when down empty, and destitute of the fruit of fasting. The Publican fasted
not; and yet he was accepted in preference to him who had fasted; in order
that thou mayest learn that fasting is unprofitable, except all other duties
follow with it. The Ninevites fasted, and won the favour of God. The Jews
fasted too, and profited nothing, nay they departed with blame. Since then
the danger in fasting is so great to those who do not know how they ought
to fast, we should learn the laws of this exercise, in order that we may
not "run uncertainly," nor "beat the air," nor while we are fighting contend
with a shadow. Fasting is a medicine; but a medicine, though it be never
so profitable, becomes frequently useless owing to the unskillfulness of
him who employs it. For it is necessary to know, moreover, the time when
it should be applied, and the requisite quantity of it; and the temperament
of body that admits it; and the nature of the country, and the season of
the year; and the corresponding diet; as well as varous other particulars;
any of which, if one overlooks, he will mar all the rest that have been named.
Now if, when the body needs healing, such exactness is required on our part,
much more ought we, when our care is about the soul, and we seek to heal
the distempers of the mind, to look, and to search into every particular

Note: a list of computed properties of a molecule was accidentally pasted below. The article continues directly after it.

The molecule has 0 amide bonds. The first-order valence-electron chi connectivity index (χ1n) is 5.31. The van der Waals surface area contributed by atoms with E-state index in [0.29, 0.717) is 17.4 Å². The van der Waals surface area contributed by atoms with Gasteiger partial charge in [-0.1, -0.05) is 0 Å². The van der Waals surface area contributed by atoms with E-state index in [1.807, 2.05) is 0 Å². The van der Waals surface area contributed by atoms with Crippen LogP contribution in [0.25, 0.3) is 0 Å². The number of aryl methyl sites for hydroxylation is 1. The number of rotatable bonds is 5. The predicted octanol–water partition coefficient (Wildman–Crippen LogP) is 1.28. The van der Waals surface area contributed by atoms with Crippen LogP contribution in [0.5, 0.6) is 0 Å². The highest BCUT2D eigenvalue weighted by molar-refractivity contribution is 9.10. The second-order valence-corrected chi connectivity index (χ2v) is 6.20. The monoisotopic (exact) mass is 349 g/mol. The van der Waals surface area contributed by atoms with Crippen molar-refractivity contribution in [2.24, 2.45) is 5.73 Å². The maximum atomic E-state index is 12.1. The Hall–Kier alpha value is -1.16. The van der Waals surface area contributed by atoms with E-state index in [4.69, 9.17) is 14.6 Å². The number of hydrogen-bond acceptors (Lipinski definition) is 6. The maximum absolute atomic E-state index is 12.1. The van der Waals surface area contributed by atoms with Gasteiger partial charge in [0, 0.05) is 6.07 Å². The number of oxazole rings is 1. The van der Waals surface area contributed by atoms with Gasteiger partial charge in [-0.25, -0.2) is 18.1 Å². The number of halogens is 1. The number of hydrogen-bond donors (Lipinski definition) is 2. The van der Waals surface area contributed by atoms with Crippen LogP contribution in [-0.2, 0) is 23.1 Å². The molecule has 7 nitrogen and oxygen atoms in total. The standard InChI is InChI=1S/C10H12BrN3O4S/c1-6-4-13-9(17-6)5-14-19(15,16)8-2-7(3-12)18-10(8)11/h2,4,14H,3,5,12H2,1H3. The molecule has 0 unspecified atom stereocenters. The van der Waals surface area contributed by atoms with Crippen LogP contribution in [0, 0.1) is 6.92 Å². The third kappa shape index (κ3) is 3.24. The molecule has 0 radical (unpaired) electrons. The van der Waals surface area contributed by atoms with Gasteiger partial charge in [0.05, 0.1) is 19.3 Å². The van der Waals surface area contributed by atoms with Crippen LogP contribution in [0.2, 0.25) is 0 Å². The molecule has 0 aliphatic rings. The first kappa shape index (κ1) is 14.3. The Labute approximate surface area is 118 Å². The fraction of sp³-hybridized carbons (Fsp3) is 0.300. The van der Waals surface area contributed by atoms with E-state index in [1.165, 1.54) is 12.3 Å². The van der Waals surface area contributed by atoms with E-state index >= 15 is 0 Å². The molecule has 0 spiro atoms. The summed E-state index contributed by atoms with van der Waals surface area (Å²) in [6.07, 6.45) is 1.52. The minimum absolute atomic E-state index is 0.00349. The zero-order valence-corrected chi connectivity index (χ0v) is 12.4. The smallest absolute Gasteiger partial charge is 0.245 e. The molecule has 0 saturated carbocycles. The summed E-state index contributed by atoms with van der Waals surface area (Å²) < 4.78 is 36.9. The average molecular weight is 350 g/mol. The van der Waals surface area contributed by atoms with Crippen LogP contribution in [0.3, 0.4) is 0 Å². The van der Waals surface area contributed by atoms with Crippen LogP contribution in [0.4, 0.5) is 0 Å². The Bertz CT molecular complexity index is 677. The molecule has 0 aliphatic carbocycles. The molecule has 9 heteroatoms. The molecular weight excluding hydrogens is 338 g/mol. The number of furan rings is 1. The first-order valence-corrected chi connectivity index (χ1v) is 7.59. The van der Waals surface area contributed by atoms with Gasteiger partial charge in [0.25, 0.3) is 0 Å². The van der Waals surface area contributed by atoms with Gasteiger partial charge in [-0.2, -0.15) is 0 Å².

with the utmost accuracy.
11. I have said these things, not that we may disparage fasting, but that
we may honour fasting; for the honour of fasting consists not in abstinence
from food, but in withdrawing from sinful practices; since he who limits
his fasting only to an abstinence from meats, is one who especially disparages
it. Dost thou fast? Give me proof of it by thy works! Is it said by what
kind of works? If thou seest a poor man, take pity on him! If thou seest
an enemy, be reconciled to him! If thou seest a friend gaining honour, envy
him not! If thou seest a handsome woman, pass her by! For let not the mouth
only fast, but also the eye, and ear, and the feet, and the hands, and all
the members of our bodies. Let the hands fast, by being pure from rapine
and avarice. Let the feet fast, but ceasing from running to the unlawful
spectacles. Let the eyes fast, being taught never to fix themselves rudely
upon handsome countenances, or to busy themselves with strange beauties.
For looking is the food of the eyes, but if this be such as is unlawful or
forbidden, it mars the fast; and upsets the whole safety of the soul; but
if it be lawful and safe, it adorns fasting. For it would be among things
the most absurd to abstain from lawful food because of the fast, but with
the eyes to touch even what is forbidden. Dost thou not eat flesh? Feed not
upon lasciviousness by means of the eyes. Let the ear fast also. The fasting
of the ear consists in refusing to receive evil speakings and calumnies.
"Thou shalt not receive a false report," it says.
1 During Embertides,
the traditional practice is to revert to the older pattern of abstaining
and fasting on Wednesdays in addition to Fridays. Saturdays are added, too,
during these times.